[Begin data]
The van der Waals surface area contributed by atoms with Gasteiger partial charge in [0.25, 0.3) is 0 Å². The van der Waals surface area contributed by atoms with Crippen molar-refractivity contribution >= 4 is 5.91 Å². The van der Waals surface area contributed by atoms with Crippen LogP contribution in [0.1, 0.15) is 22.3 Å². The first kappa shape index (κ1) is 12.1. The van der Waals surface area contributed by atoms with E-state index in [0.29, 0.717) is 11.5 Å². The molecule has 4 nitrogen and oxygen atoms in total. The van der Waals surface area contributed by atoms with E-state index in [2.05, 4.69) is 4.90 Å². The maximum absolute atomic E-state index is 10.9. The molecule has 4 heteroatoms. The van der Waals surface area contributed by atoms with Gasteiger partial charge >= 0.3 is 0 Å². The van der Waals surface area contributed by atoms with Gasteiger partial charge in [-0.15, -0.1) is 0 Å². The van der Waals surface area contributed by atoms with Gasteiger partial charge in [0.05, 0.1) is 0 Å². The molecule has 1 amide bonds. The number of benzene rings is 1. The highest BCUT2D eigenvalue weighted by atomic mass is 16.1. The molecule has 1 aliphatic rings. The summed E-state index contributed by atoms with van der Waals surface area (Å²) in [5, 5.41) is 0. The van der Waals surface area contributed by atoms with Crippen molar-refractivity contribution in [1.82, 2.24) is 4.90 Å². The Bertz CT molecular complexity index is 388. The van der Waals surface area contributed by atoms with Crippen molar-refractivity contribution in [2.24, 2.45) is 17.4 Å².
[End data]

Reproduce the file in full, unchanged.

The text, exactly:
The van der Waals surface area contributed by atoms with Gasteiger partial charge in [0.25, 0.3) is 0 Å². The van der Waals surface area contributed by atoms with Crippen molar-refractivity contribution >= 4 is 5.91 Å². The van der Waals surface area contributed by atoms with Crippen LogP contribution in [0.1, 0.15) is 22.3 Å². The first kappa shape index (κ1) is 12.1. The van der Waals surface area contributed by atoms with E-state index in [0.29, 0.717) is 11.5 Å². The molecule has 4 nitrogen and oxygen atoms in total. The van der Waals surface area contributed by atoms with E-state index in [2.05, 4.69) is 4.90 Å². The maximum absolute atomic E-state index is 10.9. The molecule has 4 heteroatoms. The van der Waals surface area contributed by atoms with Gasteiger partial charge >= 0.3 is 0 Å². The van der Waals surface area contributed by atoms with Gasteiger partial charge in [-0.15, -0.1) is 0 Å². The van der Waals surface area contributed by atoms with Gasteiger partial charge in [0.05, 0.1) is 0 Å². The molecule has 1 amide bonds. The number of benzene rings is 1. The highest BCUT2D eigenvalue weighted by atomic mass is 16.1. The molecule has 1 aliphatic rings. The summed E-state index contributed by atoms with van der Waals surface area (Å²) in [5, 5.41) is 0. The van der Waals surface area contributed by atoms with Crippen molar-refractivity contribution in [1.82, 2.24) is 4.90 Å². The Bertz CT molecular complexity index is 388. The van der Waals surface area contributed by atoms with Crippen molar-refractivity contribution in [2.24, 2.45) is 17.4 Å².